Yesterday morning I went out to coffee with my Minyan group. It’s a weekly Wednesday tradition that takes place at a nearby pastry shop.
It was a lot of fun. Rarely do I get to hang out with a group of “aged” Jewish friends. It had a much different vibe than grabbing coffee with my peers.
After 20 minutes of hearing tales about their difficult mothers and various pieces of community gossip, I was able to ask my friends if there were times in their lives when they fell away from Judaism, and if so, what brought them back.
Each person had a different answer.
One member of the group is a retired Navy officer who moved from place to place every few years. He and his wife would make a few friends, get somewhat settled, and then they’d have to leave for his next duty post.
Once his career became more stable, he felt it was time to really settle down and find a welcoming community that he could contribute to. Because he is Jewish, contributing to Jewish life via the synagogue was great way to do that.
Another one of my coffee friends was a non-observant Jew for most of his life. One day, his wife (also in the Minyan) after a particularly tough week, asked him if he wanted to make “Kiddush” for Shabbat.
He replied, “what’s Kiddush?”
She had to explain that it was a blessing you recite over wine to welcome in Shabbat.
He agreed to this “foreign” ritual and since then, they’ve observed Shabbat every week.
The other couple that was there started attending Minyan during a period of mourning (a family member had passed away) and as a result of their daily attendance, people expected them to continue showing up.
They didn’t want to let the group down (as you need 10 people for a MInyan) so they just kept going and became more and more involved with the synagogue.
What stood out about these stories was that there wasn’t a “rock bottom” moment when they all realized they need more spirituality in their lives and then decided to return to the synagogue.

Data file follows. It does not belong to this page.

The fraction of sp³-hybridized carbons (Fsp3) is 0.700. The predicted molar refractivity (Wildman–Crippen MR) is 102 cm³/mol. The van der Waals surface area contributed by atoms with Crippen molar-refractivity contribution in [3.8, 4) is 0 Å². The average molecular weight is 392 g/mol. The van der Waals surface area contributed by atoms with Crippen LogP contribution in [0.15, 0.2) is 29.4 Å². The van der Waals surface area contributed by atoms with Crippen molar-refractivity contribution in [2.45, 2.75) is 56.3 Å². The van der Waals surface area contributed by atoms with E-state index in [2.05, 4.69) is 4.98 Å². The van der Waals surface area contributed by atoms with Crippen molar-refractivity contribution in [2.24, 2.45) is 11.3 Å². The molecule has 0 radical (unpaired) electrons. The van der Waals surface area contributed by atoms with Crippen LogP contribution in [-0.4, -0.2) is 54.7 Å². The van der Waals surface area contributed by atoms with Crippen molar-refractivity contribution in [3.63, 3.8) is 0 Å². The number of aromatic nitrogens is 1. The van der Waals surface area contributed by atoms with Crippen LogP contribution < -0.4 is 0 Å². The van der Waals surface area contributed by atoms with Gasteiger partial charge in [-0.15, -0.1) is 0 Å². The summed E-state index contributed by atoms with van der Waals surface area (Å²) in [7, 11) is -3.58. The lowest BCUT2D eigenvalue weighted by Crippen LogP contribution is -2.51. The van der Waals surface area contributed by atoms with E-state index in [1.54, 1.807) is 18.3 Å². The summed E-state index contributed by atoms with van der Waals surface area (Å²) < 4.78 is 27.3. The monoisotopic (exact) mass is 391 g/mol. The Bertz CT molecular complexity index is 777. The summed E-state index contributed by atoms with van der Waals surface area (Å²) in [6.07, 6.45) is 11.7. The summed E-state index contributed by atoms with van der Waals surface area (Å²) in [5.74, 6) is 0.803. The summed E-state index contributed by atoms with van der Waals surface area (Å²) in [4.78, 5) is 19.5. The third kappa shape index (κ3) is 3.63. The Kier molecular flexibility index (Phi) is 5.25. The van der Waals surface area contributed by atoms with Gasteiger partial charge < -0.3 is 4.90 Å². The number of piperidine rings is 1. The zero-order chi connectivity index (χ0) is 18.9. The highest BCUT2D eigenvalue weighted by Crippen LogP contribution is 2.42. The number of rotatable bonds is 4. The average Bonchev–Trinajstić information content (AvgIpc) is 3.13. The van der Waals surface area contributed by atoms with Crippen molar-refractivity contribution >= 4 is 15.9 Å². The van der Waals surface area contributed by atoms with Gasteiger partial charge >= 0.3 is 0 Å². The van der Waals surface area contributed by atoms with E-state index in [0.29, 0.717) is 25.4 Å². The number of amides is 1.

The reasons that brought them back were subtle. The former Navy officer felt an obligation to contribute something to the community and wanted to “settle down.” The non-observant Jew’s wife asked him to observe Shabbat, which turned into a life long habit. Another couple unintentionally turned group mourning into a daily commitment.
Based on the stories I heard over coffee, the decision to be a part of community is less deliberate than I thought; it is dictated primarily by the stage of life you’re in and the habits of the people you spend the most time with.
Perhaps I’m mistaken in thinking that my generation is overly individualistic and reluctant to join communities. It’s possible that my generation is not more individualistic or “selfish;” we’re just young. As we get older we’ll integrate into communities much like my friends did.
There is one thing that’s different about my coffee group and my generation as a whole: my Minyan friends are Jewish.
Though some were less observant than others, Judaism was always a part of their respective identities, even if it was a very small part.
People like me who didn’t grow up with any particular religion might have a harder time integrating into a community as many of us don’t have a solid foundation to start from. Which church do we go to if a family member passes away? What ritual do I practice on Friday night or Sunday morning?
My Jewish friends “came back” to Judaism for subtle reasons, but they had a bit of a head start.
My secular companions and I will need to figure out where to go in the first place.